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Cyber ​​security governance needs to keep automakers ahead of hackers

New regulations could change the way the automotive industry deals with cybersecurity, Stefano Buschi writes

The automotive industry today is undergoing major transformation and may become unrecognizable in the future. Key aspects that underpin this transformation are improved connectivity and autonomous driving, as well as the evolution of automakers and their entire supply chain.

Automakers are no longer just offering final products, they are also an integral provider of mobility. This opens up entirely new business models and roles for both current and future players, expanding the pace and extent of change unlike what has been seen in the automotive industry.

Advances in connectivity and autonomous driving make vehicles more convenient.They also create new opportunities for hackers

Many questions remain for consumers. Many believe Improving vehicle connectivity is beneficial to them and may drive demand for connected cars and consumption of mobility-related services. However, there are growing concerns about the use of data acquired and managed by these vehicles. Of course, many modern cars already manage and collect vast amounts of data, most of which remain in the car. It is important for OEMs to ensure that consumers understand how their data is being used and that connected car infotainment security is utilized..

In the future, with the growth of “wireless” connectivity and more sophisticated 5G telematics, OEMs will be able to better understand their customers’ journeys and behaviors through the collection and exchange of data related to vehicle-based services. increase. This data may reveal important information about vehicle maintenance, repair, or warranty, but it may also be related to certain driver behavior, such as commuting habits.

Armed with this data insight, OEMs open up many possibilities to create “value” for both themselves and their customers through new, more personalized services in the form of vehicle-to-vehicle, vehicle-to-device, and vehicle-to-vehicle. I can. Communication to the infrastructure.

Evolving regulations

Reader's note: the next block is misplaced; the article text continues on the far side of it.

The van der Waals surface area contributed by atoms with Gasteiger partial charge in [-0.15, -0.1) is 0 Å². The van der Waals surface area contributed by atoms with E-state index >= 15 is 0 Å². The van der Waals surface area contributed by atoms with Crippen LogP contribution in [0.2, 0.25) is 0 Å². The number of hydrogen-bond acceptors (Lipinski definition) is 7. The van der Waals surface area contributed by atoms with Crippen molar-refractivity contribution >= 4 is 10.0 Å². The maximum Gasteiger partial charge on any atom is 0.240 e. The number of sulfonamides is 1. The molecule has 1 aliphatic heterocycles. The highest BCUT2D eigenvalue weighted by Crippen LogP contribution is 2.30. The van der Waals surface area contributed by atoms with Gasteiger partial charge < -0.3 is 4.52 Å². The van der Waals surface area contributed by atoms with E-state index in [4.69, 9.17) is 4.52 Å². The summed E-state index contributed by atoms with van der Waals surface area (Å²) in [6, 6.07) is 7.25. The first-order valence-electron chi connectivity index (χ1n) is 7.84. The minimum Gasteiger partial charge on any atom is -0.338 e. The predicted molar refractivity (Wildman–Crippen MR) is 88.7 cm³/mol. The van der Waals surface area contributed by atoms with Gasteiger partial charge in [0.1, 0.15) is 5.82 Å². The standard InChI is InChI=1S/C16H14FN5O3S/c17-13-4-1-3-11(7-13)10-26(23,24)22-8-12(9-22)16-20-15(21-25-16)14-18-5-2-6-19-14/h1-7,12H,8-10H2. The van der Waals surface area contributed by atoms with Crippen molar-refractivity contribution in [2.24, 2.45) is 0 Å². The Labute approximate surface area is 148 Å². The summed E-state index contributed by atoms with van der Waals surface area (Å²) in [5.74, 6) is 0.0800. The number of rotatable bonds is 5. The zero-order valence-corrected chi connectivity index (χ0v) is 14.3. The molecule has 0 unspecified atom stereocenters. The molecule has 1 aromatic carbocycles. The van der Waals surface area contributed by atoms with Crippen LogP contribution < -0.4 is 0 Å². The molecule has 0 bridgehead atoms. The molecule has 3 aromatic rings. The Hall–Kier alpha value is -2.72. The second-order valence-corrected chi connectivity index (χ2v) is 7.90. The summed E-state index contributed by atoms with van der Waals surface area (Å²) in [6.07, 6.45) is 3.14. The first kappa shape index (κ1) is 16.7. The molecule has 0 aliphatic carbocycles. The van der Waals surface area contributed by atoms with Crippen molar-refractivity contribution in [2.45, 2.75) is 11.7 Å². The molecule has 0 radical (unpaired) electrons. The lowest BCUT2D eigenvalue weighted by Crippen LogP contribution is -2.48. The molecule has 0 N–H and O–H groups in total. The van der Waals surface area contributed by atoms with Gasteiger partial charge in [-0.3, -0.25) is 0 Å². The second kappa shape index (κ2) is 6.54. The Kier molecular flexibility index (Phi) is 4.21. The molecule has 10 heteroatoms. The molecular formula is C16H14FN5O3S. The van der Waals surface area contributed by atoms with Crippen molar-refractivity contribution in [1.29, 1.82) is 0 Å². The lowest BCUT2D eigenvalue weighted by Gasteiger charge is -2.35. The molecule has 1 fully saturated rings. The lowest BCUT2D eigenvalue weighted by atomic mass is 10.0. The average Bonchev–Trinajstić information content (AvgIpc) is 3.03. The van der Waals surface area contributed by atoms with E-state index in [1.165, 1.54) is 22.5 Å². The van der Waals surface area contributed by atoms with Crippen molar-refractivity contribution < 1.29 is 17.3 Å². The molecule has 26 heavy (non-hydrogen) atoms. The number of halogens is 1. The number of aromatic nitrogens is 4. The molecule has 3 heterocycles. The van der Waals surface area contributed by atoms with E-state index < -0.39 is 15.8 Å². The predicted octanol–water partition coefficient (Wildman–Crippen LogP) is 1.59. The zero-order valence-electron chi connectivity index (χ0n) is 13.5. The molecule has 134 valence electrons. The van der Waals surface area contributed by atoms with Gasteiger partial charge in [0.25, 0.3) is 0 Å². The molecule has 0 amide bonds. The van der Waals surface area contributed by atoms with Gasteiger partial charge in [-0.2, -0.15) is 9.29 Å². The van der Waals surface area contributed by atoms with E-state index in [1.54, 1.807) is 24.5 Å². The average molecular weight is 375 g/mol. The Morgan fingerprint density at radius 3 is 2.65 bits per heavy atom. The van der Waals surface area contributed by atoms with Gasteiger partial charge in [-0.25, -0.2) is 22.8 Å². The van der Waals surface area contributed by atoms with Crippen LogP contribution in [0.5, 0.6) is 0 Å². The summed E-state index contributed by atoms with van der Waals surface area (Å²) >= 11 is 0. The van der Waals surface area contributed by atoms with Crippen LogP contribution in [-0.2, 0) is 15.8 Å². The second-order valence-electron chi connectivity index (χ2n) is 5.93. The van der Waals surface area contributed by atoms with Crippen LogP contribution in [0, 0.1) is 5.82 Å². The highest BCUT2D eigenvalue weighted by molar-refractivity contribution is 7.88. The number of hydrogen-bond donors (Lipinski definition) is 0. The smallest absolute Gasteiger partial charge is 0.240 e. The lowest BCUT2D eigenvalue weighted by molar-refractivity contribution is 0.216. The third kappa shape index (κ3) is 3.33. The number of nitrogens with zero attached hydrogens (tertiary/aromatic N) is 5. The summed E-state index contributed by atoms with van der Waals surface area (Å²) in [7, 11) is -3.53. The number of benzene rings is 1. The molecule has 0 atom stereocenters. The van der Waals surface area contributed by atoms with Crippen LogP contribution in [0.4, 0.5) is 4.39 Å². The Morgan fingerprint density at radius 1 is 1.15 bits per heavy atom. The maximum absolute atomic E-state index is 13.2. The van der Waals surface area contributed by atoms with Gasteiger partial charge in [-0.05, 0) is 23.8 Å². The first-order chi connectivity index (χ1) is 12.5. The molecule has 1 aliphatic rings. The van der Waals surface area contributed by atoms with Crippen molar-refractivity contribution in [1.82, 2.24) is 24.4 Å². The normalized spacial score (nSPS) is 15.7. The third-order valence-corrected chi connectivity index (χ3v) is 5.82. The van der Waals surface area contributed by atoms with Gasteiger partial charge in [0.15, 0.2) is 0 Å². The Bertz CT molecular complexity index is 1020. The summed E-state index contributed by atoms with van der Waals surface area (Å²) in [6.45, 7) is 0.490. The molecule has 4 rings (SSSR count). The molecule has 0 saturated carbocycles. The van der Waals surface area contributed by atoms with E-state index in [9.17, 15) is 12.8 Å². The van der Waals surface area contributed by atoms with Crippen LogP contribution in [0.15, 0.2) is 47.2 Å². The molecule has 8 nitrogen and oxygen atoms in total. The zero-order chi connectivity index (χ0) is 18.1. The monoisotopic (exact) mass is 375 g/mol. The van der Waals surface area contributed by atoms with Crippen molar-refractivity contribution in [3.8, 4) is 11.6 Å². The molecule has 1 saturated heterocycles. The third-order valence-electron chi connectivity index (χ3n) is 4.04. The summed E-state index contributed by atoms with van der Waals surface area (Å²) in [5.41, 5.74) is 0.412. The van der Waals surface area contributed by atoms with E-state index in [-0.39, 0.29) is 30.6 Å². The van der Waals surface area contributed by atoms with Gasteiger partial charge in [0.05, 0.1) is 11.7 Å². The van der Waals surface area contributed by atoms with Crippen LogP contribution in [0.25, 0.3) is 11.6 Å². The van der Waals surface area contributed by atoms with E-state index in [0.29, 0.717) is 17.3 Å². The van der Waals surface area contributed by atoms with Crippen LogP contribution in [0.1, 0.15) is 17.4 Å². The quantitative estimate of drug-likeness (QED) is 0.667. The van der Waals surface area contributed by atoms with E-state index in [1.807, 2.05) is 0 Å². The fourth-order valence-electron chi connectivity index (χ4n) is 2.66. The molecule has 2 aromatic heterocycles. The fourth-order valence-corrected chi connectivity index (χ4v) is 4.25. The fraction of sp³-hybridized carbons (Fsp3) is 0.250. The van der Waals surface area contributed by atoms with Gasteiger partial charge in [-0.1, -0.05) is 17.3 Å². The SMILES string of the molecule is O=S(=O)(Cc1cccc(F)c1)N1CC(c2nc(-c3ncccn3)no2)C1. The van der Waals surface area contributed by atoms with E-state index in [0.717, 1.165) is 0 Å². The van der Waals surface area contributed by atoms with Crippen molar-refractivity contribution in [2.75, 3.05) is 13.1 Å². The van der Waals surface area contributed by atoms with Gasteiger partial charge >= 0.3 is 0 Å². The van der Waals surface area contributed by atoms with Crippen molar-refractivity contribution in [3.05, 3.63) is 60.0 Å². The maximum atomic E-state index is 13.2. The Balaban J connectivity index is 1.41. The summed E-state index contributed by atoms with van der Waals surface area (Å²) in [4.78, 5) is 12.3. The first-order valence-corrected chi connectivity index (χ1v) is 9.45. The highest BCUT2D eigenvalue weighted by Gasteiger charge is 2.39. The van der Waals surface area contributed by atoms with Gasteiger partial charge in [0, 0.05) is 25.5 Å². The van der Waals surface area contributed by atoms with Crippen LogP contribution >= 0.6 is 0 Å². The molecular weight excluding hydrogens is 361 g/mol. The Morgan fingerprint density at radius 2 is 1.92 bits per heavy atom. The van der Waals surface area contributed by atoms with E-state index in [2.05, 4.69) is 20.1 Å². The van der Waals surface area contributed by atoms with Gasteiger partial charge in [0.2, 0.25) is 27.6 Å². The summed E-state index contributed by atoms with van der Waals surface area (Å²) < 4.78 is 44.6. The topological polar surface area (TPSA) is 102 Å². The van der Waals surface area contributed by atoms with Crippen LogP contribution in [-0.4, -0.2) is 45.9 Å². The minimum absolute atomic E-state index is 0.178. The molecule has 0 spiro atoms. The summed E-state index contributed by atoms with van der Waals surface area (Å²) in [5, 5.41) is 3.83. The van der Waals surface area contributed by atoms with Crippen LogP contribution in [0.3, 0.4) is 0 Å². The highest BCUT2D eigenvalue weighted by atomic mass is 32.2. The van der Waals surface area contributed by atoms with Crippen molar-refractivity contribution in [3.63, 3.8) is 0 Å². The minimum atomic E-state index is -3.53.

However, as this technology evolves, so does the risk situation that OEMs must manage throughout the vehicle development life cycle. From point of sale to the maintenance and repair process and ultimately the life of the vehicle.

Given the potential impact of cyberattacks on both people and the vehicle itself, this has not been overlooked by regulators.When Over 200 The automobile cyber incident, which was publicly reported in 2020, is raising public awareness. Unfortunately, as the adoption and value of connected services grows, more car cyber hacks can be attempted for both malicious and financial purposes.

OEMs should see this as a structural change that pervades all activities, not a one-time compliance activity.

In response, the United Nations Economic Commission for Europe (UNECE) has led the integration and complementation of transport regulations, especially for electronics, telematics, and related cybersecurity. Published in 2020, these regulations require manufacturers to both provide evidence of a certified Cyber ​​Security Management System (CSMS) and to own a Software Update Management System (SUMS). Both are prerequisites for new vehicles on the road, approved from 2022, and for all vehicles to be certified by 2024. Without certification, OEMs will not be able to sell these vehicles.

Over time, these regulations evolve as autonomous driving grows, and OEMs should see this as a structural change that pervades all activities, rather than a one-time compliance activity to complete.

Data protection

Today’s automakers are usually even more complicated, given that they are organized into different groups, each focused on different parts of the car, whether in the manufacturing stage or afterwards. However, for cybersecurity to be robust, it must be a characteristic built into each product and must be consistently managed. This must be done throughout the vehicle life cycle and throughout the technology system, from the vehicle’s in-vehicle system to the manufacturer’s support system.

Not only are there regulatory best practice standards, but data protection and privacy should also be considered. ISO regulations integrated with the UNECE standard provide best practices on how to do this. In addition to UNECE regulations and ISO standards, local laws related to data protection and privacy, as well as European guidelines should be considered. For example, EDPB Guideline 01/2020 pertains to the processing of personal data in connected car and mobility applications.